4. Talk To Current Students and Alumni If Possible
Visiting with those who have graduated from a seminary I am looking at is good, but I personally found it more helpful to ask questions of current students. The reason for that is an alumnus may have graduated 5, 10, 20, or even more years ago. In that time, massive faculty changes will most likely have transpired, course structures can change, and academic levels of excellence can fluctuate. Not only that, but someone who went to seminary 30 years ago is probably not going to remember as much about specific aspects like how long it took the professors to get your grades back as someone who is currently taking a class. So, yes, talk to alumni if you can, but current students have a unique window of insight into an institution because they are actually on the ground. A student who is in the middle of classes can tell me aspects such as how much the professors are willing to correspond, how many hours they spend on school per week, and detail the strengths, as well as the weaknesses of the institution. That being said, I would ask older individuals about one important area and it is doctrinal drift. Alumni who graduated 10 years ago will know the doctrinal positions the institution used to hold, but now have abandoned. Many pastors keep up with this area as it pertains to the academic realm. Find a few good older pastors who keep up with seminaries and ask them which ones have wavered. Both current students and alumni have insights to give, just know they each will provide different benefits.
5. Connection To A Local Church
I saved this one for last because I know it is very important. At the very least, you want to go to a seminary that is going to tangibly encourage you to be highly involved in the local church. Notice the word “tangibly” that I used. I don’t just mean that the institution says they love the church, I mean they take concrete steps to place students in different situations in the local church. I think seminaries like Grace Bible Theological Seminary and Covenant Baptist Theological Seminary ,who are actually run out of local churches, do a phenomenal job on this point. At MBTS, in every course, I am encouraged to interview an individual with much ministry experience about the course and how it applies to their ministry. For example, when taking missiology (the study of missions) you might interview a local pastor and seek to understand how the local church can both support and engage in missions and evangelism. However, at MBTS, there are also courses that put you in contact with a local pastor every week. My point, this institution takes specific actions to put you in the local church to learn from people who have been in the ministry. Undoubtedly, I have gleaned so much wisdom from men who have been pastoring for 15, 30, or even 50 years who have chosen to invest in me. A seminary that does not encourage that, or take steps to make it happen, is not one I am going to be interested in attending. We are training for ministry in the local church, therefore, our training should most certainly include the local church!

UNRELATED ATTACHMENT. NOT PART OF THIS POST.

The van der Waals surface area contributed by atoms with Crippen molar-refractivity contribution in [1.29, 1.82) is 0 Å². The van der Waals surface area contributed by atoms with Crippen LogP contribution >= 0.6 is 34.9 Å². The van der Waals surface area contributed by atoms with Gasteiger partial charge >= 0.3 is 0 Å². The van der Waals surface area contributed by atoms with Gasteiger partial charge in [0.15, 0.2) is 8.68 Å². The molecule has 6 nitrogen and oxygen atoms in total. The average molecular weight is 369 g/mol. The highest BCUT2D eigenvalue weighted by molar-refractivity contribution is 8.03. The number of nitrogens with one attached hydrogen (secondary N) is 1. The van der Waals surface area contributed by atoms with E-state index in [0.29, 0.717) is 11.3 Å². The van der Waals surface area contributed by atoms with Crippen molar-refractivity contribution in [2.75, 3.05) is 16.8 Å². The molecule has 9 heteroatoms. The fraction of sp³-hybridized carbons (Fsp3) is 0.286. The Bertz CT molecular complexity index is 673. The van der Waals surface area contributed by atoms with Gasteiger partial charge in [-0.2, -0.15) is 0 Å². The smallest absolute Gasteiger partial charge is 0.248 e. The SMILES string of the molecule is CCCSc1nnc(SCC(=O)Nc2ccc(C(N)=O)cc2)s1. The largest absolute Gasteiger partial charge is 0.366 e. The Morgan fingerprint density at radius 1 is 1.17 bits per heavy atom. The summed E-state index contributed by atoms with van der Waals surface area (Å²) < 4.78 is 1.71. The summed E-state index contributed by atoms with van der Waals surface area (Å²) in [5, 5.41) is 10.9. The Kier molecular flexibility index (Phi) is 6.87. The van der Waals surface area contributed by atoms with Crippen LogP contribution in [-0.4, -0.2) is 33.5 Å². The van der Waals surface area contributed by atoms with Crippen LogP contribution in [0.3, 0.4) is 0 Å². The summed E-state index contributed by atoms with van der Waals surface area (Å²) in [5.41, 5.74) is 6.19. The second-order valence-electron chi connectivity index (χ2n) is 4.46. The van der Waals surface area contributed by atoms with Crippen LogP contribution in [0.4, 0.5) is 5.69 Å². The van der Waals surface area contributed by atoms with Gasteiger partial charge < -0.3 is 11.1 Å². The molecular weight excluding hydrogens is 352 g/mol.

I know there are so many other areas we could consider for those trying to find a seminary institution. If that is you and you would like to hear about my experience, contact me via this page, or shoot me an email at [email protected]. I’d love to help as much as I can. Ultimately, there are no perfect seminary institutions, so you are going to have to find the best one that fits what you personally need. I pray God will give you wisdom as you are going down that journey!